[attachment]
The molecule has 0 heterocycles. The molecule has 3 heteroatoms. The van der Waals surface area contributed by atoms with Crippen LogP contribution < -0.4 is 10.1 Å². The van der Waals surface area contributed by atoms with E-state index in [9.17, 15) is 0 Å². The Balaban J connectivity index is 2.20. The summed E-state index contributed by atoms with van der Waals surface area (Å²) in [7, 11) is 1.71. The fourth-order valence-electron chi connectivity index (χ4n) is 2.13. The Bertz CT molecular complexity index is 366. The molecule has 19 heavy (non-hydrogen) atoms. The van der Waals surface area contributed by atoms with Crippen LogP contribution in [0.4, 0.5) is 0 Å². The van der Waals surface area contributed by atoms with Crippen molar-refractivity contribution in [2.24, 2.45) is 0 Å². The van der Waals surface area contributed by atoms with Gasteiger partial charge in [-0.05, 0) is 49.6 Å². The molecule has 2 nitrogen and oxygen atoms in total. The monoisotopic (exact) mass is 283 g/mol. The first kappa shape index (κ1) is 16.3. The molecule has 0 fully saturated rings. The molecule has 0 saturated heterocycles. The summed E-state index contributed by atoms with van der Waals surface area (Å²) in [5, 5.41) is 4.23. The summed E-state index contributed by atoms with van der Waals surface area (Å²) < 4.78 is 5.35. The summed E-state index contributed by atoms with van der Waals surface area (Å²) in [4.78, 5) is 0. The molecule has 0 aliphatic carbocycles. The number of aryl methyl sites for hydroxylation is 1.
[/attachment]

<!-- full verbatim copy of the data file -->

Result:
The molecule has 0 heterocycles. The molecule has 3 heteroatoms. The van der Waals surface area contributed by atoms with Crippen LogP contribution < -0.4 is 10.1 Å². The van der Waals surface area contributed by atoms with E-state index in [9.17, 15) is 0 Å². The Balaban J connectivity index is 2.20. The summed E-state index contributed by atoms with van der Waals surface area (Å²) in [7, 11) is 1.71. The fourth-order valence-electron chi connectivity index (χ4n) is 2.13. The Bertz CT molecular complexity index is 366. The molecule has 19 heavy (non-hydrogen) atoms. The van der Waals surface area contributed by atoms with Crippen LogP contribution in [0.4, 0.5) is 0 Å². The van der Waals surface area contributed by atoms with Crippen molar-refractivity contribution in [2.24, 2.45) is 0 Å². The van der Waals surface area contributed by atoms with Gasteiger partial charge in [-0.05, 0) is 49.6 Å². The molecule has 2 nitrogen and oxygen atoms in total. The monoisotopic (exact) mass is 283 g/mol. The first kappa shape index (κ1) is 16.3. The molecule has 0 fully saturated rings. The molecule has 0 saturated heterocycles. The summed E-state index contributed by atoms with van der Waals surface area (Å²) in [5, 5.41) is 4.23. The summed E-state index contributed by atoms with van der Waals surface area (Å²) < 4.78 is 5.35. The summed E-state index contributed by atoms with van der Waals surface area (Å²) in [4.78, 5) is 0. The molecule has 0 aliphatic carbocycles. The number of aryl methyl sites for hydroxylation is 1.